Much less attention has been given to the longstanding structural limitations that accompany this entrenched jurisdiction. The most obvious structural limitation in the Constitution of the separation of powers doctrine, which is expressed partly in the text of the Constitution but has been given added force by the High Court’s expansive approach to this doctrine. Sir Anthony Mason drew attention to some of the early indications of the possible constitutional influence when he explained that the Constitution provided ‘a delineation of government powers rather than a charter of citizen’s rights.’ This institutional emphasis on governmental structures provided a natural terrain for the ‘strict and complete legalism’ that has long been associated with Owen Dixon. Mason suggested that this legalism laid the foundation for an important limitation on the constitutionally entrenched jurisdiction that the High Court has emphasised so stridently in recent times. Mason has argued that the various principles developed by the High Court, including its constitutionally protected jurisdiction located in s75(v) of the Constitution, are based upon and restricted by ‘the limited Australian conception of content of judicial power’ upon which the separation of powers doctrine is founded.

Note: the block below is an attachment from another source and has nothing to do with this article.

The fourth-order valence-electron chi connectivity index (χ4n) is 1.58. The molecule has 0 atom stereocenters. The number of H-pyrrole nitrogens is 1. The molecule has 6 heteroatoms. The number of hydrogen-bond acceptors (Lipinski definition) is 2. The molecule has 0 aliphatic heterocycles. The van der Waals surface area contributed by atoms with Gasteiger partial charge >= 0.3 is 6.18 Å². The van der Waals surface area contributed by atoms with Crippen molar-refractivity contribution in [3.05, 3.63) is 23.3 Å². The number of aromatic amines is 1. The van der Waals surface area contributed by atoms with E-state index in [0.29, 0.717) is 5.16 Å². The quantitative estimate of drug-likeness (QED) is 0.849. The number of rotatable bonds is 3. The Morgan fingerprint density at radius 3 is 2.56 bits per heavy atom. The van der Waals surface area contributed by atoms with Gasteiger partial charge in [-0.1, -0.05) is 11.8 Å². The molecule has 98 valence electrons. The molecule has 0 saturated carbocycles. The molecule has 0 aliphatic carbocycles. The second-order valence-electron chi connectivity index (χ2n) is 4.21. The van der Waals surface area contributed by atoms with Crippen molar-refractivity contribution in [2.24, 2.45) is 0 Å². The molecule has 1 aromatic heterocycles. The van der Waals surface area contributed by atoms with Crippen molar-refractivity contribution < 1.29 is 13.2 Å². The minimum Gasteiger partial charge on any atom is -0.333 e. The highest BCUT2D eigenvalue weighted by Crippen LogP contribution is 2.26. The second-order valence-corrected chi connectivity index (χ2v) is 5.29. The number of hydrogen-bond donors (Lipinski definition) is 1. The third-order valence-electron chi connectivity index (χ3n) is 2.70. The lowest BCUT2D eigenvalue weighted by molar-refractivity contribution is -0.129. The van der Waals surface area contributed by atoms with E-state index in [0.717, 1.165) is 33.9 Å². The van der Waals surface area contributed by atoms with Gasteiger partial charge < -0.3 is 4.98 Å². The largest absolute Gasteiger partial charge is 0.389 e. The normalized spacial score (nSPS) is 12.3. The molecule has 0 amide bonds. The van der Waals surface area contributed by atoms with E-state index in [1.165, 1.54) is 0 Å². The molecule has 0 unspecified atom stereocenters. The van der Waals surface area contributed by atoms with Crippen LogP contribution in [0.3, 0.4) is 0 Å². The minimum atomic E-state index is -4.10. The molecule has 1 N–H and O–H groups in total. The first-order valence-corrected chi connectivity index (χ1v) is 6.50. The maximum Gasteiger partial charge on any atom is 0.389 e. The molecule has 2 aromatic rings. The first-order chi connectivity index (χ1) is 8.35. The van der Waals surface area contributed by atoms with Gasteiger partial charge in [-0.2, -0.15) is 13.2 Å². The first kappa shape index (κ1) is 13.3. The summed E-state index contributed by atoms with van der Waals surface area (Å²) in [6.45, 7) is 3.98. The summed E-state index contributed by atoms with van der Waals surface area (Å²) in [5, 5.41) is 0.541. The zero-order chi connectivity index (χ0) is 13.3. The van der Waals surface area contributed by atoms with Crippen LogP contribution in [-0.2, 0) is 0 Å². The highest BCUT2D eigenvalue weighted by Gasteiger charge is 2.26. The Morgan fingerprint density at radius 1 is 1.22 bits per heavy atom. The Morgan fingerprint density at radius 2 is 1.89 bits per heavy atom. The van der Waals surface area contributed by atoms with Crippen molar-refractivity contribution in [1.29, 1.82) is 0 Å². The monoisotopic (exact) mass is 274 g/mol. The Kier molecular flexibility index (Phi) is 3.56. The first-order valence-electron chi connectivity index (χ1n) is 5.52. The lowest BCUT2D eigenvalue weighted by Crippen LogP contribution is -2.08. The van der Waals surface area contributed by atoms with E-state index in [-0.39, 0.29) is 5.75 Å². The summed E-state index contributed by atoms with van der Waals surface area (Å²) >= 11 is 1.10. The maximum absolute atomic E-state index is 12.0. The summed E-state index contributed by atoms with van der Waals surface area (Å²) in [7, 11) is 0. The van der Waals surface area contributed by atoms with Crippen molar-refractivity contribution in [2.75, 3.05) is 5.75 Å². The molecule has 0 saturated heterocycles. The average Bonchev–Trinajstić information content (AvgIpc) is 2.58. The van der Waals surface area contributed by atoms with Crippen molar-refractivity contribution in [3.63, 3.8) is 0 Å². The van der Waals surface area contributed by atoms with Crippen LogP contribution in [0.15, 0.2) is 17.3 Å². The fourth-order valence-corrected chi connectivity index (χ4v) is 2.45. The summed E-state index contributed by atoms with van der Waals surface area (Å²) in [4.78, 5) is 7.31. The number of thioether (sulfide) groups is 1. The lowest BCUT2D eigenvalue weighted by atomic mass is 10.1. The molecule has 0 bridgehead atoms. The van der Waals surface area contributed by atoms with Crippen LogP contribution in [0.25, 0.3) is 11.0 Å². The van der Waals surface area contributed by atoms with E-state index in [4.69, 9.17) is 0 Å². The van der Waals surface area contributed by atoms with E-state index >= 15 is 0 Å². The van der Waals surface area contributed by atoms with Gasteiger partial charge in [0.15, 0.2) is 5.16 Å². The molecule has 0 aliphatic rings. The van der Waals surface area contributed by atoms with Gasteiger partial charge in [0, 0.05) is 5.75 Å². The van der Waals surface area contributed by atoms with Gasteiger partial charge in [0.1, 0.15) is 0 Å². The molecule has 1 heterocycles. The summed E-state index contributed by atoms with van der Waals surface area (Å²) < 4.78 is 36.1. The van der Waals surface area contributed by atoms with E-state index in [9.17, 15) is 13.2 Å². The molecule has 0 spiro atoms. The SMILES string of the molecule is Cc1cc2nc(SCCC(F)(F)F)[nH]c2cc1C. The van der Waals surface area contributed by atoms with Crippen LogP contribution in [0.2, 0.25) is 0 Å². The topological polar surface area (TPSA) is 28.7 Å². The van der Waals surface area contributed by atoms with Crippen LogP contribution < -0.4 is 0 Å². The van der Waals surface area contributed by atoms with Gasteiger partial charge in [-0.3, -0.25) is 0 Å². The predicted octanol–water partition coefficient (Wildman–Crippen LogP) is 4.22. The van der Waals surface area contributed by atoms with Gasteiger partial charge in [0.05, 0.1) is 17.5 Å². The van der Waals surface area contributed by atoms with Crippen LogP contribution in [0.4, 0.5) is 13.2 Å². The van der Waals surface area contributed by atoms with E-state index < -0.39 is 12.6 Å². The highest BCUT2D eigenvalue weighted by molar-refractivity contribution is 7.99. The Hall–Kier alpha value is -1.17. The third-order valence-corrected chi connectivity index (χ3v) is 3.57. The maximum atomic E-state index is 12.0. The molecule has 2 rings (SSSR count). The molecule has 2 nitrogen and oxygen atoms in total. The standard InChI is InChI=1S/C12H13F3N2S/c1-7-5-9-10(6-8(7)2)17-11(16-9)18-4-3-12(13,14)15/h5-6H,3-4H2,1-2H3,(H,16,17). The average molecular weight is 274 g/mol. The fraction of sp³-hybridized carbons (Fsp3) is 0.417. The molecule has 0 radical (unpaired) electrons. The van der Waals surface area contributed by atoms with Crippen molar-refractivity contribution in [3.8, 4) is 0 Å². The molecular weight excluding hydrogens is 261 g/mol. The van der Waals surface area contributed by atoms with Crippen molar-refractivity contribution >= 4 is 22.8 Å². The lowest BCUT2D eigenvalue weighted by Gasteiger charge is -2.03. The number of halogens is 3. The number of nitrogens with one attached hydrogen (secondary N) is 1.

The influence of the separation of powers doctrine is reinforced by s73 of the Constitution, which establishes the High Court of Australia as the ultimate Australian court of appeal in matters of both federal and state law. Leslie Zines has identified this provision as the ‘unifying element in our judicial system.’  That conclusion is reinforced by the repeated statements from the High Court that there should be a single or uniform body of Australian common law, despite the various differences between jurisdictions that might arise as a consequence of our federal system. In effect, the High Court appears to have reached a position by which it will countenance a level of difference between the Commonwealth and the States by reason of our federal structure but, at the same time, it will remain mindful that those differences should not develop in a way that might overturn the inherent connection between all Australian jurisdictions that is established by the Constitution. There is, in essence, a federal constitutional leash upon the States.